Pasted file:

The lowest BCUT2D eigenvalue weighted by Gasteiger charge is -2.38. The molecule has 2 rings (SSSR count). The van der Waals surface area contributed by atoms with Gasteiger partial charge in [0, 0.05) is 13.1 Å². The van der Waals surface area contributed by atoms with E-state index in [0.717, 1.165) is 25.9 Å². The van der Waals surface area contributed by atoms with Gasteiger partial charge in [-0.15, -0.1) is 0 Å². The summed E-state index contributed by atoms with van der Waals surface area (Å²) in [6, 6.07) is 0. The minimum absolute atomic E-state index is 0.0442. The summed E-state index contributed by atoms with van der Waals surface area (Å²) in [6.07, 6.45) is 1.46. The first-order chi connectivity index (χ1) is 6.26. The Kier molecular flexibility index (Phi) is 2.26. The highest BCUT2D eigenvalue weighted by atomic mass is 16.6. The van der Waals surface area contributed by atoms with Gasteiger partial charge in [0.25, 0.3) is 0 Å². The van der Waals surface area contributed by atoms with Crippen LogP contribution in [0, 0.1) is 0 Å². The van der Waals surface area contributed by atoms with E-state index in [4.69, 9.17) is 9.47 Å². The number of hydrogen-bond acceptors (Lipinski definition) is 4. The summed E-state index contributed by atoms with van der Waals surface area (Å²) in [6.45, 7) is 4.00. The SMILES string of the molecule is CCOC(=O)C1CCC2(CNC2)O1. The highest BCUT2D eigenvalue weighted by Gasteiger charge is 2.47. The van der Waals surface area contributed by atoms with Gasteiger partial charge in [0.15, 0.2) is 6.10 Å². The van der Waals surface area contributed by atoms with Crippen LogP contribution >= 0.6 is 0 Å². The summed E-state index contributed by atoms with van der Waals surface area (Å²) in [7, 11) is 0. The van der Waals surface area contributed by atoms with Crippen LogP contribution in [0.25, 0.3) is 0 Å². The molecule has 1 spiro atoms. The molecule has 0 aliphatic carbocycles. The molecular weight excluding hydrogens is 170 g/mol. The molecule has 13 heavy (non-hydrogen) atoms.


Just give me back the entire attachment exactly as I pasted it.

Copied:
The lowest BCUT2D eigenvalue weighted by Gasteiger charge is -2.38. The molecule has 2 rings (SSSR count). The van der Waals surface area contributed by atoms with Gasteiger partial charge in [0, 0.05) is 13.1 Å². The van der Waals surface area contributed by atoms with E-state index in [0.717, 1.165) is 25.9 Å². The van der Waals surface area contributed by atoms with Gasteiger partial charge in [-0.15, -0.1) is 0 Å². The summed E-state index contributed by atoms with van der Waals surface area (Å²) in [6, 6.07) is 0. The minimum absolute atomic E-state index is 0.0442. The summed E-state index contributed by atoms with van der Waals surface area (Å²) in [6.07, 6.45) is 1.46. The first-order chi connectivity index (χ1) is 6.26. The Kier molecular flexibility index (Phi) is 2.26. The highest BCUT2D eigenvalue weighted by atomic mass is 16.6. The van der Waals surface area contributed by atoms with Gasteiger partial charge in [0.25, 0.3) is 0 Å². The van der Waals surface area contributed by atoms with Crippen LogP contribution in [0, 0.1) is 0 Å². The van der Waals surface area contributed by atoms with E-state index in [4.69, 9.17) is 9.47 Å². The number of hydrogen-bond acceptors (Lipinski definition) is 4. The summed E-state index contributed by atoms with van der Waals surface area (Å²) in [6.45, 7) is 4.00. The SMILES string of the molecule is CCOC(=O)C1CCC2(CNC2)O1. The highest BCUT2D eigenvalue weighted by Gasteiger charge is 2.47. The van der Waals surface area contributed by atoms with Gasteiger partial charge in [0.15, 0.2) is 6.10 Å². The van der Waals surface area contributed by atoms with Crippen LogP contribution >= 0.6 is 0 Å². The summed E-state index contributed by atoms with van der Waals surface area (Å²) in [7, 11) is 0. The van der Waals surface area contributed by atoms with Crippen LogP contribution in [0.25, 0.3) is 0 Å². The molecule has 1 spiro atoms. The molecule has 0 aliphatic carbocycles. The molecular weight excluding hydrogens is 170 g/mol. The molecule has 13 heavy (non-hydrogen) atoms.